with in a few miles of this place most shocking cruelties upon indi- vidual families murder- ing the most barberous manner men women and children but (thank the Lord) we have a prospect for hostilities speedily to come to a close There is a great scarcity of mills here water [?] courses are apt to get dry in the summer and fall-- I think a [illegible] mills might do well-- Judge Randal said I may get as much timber on his
place as I chuse free of expense------ Sunday evening it has rained most of the day some times very hard Judge Randall came home on Friday evening and left home again this morning for Tallahassee where court begins on to morrow-- almost every things grows abundantly in Florida except wheat-- corn is one dollar per bu. sweet potatoes 50 cents beaf about 5 dollars per hun.
flour-- about 15 dollars per bar. most of provi- sions are as cheap as in the north and labour about twice as hight plenty of good land at 1,25 per acre timber standing for little or nothing-- horses are high mules are mostly used for plan- tation work-- oxen are also used-- Judge Randall milked this summer 22 cows-- sheep do well goats and hogs are raised in abundance with out feeding
the labour of coloured people is high-- say from 300 to 600 dollars per year Judge Randall has about 1500 acres of land in one body about 300 under cultivation-- and clearing more every year-- makes from 100 to 150 bales of cotton worth now from 4000 to 6000 dollars-- it is prefered in clearing land to cut and burn the under brush and deden the large trees it is said that leaving the large trees standing prevents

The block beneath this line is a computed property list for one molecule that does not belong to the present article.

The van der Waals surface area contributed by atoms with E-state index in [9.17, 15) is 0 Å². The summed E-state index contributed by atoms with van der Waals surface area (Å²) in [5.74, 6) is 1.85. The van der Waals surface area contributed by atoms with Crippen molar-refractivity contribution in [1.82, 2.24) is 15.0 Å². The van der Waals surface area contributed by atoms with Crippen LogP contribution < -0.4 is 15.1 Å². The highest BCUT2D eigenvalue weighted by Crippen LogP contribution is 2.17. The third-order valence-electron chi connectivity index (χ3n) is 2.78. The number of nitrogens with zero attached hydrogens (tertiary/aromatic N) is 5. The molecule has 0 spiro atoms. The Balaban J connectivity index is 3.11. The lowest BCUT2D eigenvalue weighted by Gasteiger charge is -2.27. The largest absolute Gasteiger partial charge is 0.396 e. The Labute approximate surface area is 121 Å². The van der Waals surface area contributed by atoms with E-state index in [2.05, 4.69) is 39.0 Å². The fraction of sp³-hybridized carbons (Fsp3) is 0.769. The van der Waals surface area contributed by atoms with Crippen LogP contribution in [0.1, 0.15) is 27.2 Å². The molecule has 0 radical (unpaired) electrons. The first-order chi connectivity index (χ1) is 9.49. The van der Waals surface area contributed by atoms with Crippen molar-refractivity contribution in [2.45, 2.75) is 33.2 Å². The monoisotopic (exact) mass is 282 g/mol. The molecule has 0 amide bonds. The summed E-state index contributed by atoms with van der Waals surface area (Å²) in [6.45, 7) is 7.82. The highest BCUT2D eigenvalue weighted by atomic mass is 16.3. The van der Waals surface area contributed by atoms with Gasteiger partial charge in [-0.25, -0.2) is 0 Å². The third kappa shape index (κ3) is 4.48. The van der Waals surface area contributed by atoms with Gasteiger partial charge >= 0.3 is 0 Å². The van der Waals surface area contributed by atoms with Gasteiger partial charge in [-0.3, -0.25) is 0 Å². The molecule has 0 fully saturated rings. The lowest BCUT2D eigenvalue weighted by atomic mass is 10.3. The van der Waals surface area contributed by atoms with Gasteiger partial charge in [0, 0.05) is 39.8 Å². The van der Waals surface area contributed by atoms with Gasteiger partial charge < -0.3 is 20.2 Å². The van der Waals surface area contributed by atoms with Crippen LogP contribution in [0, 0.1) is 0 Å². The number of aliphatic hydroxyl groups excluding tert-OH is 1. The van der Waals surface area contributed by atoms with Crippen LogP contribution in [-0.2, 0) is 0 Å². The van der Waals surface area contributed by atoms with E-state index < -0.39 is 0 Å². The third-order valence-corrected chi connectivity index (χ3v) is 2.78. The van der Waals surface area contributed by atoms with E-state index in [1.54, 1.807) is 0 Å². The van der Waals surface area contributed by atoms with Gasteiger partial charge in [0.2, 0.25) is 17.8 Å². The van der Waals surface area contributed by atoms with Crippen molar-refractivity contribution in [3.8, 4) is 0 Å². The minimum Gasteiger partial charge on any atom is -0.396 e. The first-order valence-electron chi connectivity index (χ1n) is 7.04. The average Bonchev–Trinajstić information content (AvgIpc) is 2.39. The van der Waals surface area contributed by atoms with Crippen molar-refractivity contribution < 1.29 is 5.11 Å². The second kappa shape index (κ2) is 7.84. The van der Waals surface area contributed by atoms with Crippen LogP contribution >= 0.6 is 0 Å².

the sun from burning the vegetation-- great veriety of timber aare found hear-- I will name some of the most usefull viz live oak white--past [?]--and red oak-- which aare good for cart [?] work-- red bay good for mules [?]-- ash-hickory in aboun- dance. some popolay and siprus and abundance of yellow and pitch pine mulbery and locus-- and the pride of china thrives well wild chery also grow spontanious-- there are
some other thing of timber the names of which I have as yet learnt the soil of Judge Randalls land appears to be mostly a mixture of red clay and sans-- the low ground is of a darker coulor and much richer-- but the high lands are thought to be more healthy so it is hard to find a place where all advan- tages concentrate of two ever [?] chuse the least-- health of the first consideration may the Lord direct
in my choice of a loca tion-- health content ment and competency are the three grand constituents to human happiness-- but religion is the one thing needfull a little after dark a detachment of soldiers stopt here for the night-- they are on their way from St. Marks to Dedmans bay they number about 20 under command of Lieutinant Todd-- I talked with some of them they say they have seen tuff [?] times
for 18 months past in pursuing the indians there is a considerable force collecting at Dedmans bay intending to build a block house and to cut 2 roads, one to st Marks and one to intersect the Augustine road so that provisions can more readly be conveyed through the country-- it is said that about Dedmans bay it is very unhealthy.